BOSTON - First off, I've got to say sorry for neglecting the blog of late, but I've been pretty overrun with my responsibilities in Beantown.
Anyhow, here's what I did today for CP and cbc.ca, but I wanted to go a little more in depth on the big change Bob Gainey pulled in Game 1.
He really did have a straight face when he said this week that there was nothing he could really do that would surprise the Bruins, but I'm wondering if that surprise had any effect whatsoever.
Georges Laraque playing with two of the team's most talented offensive players had to be something neither Claude Julien nor his players expected, but it didn't exactly prevent them from winning the game, though it may have been a bit tougher than anticipated.
Personally, when I saw that Laraque was on that line, I laughed and thought about Laraque telling me about "the plan" he and Gainey had regarding his usage in the series, one that was hatched up prior to the April 9 game in Boston that the Habs lost 5-4 in OT. If that was the plan, I thought to myself, there had better be something else in that bag of tricks.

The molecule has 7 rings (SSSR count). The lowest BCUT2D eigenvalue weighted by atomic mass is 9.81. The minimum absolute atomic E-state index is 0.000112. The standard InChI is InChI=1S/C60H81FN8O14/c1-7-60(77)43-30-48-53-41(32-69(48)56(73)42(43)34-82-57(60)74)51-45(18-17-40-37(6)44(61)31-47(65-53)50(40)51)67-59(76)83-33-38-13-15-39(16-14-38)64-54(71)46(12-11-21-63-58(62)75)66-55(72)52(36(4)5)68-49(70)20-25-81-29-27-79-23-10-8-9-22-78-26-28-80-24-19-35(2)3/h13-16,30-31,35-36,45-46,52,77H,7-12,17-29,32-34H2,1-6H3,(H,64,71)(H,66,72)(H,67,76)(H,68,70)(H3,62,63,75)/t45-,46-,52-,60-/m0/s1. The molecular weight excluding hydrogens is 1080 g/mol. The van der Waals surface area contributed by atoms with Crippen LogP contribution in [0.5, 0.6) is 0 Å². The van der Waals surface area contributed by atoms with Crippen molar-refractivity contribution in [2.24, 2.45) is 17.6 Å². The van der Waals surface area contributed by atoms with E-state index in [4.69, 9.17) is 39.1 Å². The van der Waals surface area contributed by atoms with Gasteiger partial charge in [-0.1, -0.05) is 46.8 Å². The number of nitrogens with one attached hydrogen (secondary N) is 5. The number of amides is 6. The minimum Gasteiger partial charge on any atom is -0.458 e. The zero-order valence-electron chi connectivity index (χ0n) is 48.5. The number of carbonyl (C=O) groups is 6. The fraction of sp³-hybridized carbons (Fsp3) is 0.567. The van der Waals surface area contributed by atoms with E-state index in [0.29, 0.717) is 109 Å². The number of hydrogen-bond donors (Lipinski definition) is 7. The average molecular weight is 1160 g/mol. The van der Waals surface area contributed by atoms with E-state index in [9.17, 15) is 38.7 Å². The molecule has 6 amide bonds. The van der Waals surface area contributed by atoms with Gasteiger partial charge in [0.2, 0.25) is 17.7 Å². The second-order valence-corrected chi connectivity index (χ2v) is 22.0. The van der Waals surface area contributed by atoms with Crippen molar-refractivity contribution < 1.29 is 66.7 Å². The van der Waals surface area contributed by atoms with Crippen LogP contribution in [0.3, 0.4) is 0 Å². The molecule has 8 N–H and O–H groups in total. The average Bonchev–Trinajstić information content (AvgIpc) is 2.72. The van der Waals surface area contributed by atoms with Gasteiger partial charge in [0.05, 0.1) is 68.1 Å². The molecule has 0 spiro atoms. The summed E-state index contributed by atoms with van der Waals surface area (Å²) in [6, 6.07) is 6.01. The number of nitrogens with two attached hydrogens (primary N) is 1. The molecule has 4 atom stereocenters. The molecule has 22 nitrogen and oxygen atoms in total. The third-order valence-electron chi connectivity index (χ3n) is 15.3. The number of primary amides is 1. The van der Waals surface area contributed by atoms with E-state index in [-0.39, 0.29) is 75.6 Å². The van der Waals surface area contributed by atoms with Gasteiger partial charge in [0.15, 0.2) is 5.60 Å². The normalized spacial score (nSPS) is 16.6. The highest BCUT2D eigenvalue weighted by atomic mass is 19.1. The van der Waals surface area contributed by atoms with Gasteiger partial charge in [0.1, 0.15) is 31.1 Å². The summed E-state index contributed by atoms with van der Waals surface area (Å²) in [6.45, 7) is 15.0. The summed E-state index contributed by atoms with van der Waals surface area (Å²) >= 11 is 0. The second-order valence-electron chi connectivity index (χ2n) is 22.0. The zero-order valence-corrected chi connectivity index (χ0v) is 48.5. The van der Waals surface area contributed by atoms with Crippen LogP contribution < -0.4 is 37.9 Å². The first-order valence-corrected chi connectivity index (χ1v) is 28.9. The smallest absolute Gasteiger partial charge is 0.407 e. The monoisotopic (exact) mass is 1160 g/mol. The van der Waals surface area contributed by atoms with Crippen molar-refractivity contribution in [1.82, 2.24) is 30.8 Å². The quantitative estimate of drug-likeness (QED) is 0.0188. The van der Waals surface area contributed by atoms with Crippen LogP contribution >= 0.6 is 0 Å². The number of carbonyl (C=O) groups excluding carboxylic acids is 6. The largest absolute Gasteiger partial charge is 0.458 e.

But I have to admit, as the game went along "the plan" began to look more and more effective, especially when it came to Zdeno Chara's frame of mind. On more than one occasion, Chara had to step in and handle Laraque after the whistle.
One time, I saw Laraque chirping at him as the two skated up ice during a stoppage in play. Chara first turned to answer him, then stopped himself and looked away, like a jilted lover who doesn't want to admit she loves the man who just cheated on her.
If Laraque can continue to get Chara thinking about him, and not Alex Kovalev, then his presence is a good thing, as it is when Chara is forced to move him from in front of the net or try to push him off the puck behind the net.
I think we can all agree that Georges Laraque is not going to win or lose this series for the Canadiens, but the more he contributes in a positive way, the better Montreal's chances appear to be.